Wow. That was a close a call that never should have been that close.

In that curious game of political gamesmanship on Capitol Hill, Senate Republicans who once sang Saldana’s praises turned on a dime against her nomination. Why is that? Well, it seems they didn’t like her support of President Obama’s executive order delaying deportation of millions of illegal immigrants.

OK, so let’s consider that for a moment.

Saldana was deemed supremely qualified to lead this critical national security agency prior to the executive action. NPR this morning had a report of how the GOP tide turned against her instantly as she backed Obama’s decision. One of her supporters-turned-foes happened to be Sen. John Cornyn, R-Texas.

So, the Republicans wanted her to in effect turn against the policies of the president who appointed her.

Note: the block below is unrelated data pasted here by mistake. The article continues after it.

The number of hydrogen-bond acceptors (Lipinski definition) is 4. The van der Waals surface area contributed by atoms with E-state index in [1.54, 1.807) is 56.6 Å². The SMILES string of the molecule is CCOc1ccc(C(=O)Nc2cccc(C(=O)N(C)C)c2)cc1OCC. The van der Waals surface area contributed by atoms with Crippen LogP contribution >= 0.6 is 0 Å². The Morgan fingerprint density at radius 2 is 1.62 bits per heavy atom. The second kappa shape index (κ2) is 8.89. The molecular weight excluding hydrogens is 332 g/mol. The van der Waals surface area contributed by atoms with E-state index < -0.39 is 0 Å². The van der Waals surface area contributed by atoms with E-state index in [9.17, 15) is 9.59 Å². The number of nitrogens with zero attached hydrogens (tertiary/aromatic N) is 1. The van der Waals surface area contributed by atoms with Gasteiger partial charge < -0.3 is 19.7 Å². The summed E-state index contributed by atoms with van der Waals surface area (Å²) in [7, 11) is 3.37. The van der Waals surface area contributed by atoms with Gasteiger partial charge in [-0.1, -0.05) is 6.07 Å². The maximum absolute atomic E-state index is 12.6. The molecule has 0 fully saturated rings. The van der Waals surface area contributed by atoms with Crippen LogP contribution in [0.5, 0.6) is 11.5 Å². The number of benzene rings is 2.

What in the name of God’s green Earth did they expect from this presidential appointee? Is this person going to spit in the face of the man who selected her to lead the effort to protect our borders? Of course not!

Yet the GOP caucus in the Senate all but demanded it of her.

All the while, Senate and House Republicans keep harping — correctly, I should add — that the nation needs to do all it can to prevent illegal immigrants from streaming into our country.

Do they want the president to appoint an ICE director or don’t they?

Well, we now have one.

As someone noted this morning on National Public Radio, the job Saldana is about to assume is arguably the most difficult job in the federal government.

If she was a stellar choice prior to her backing the president on immigration, then she remains a stellar choice today.

Let’s get to work, ICE Director Saldana.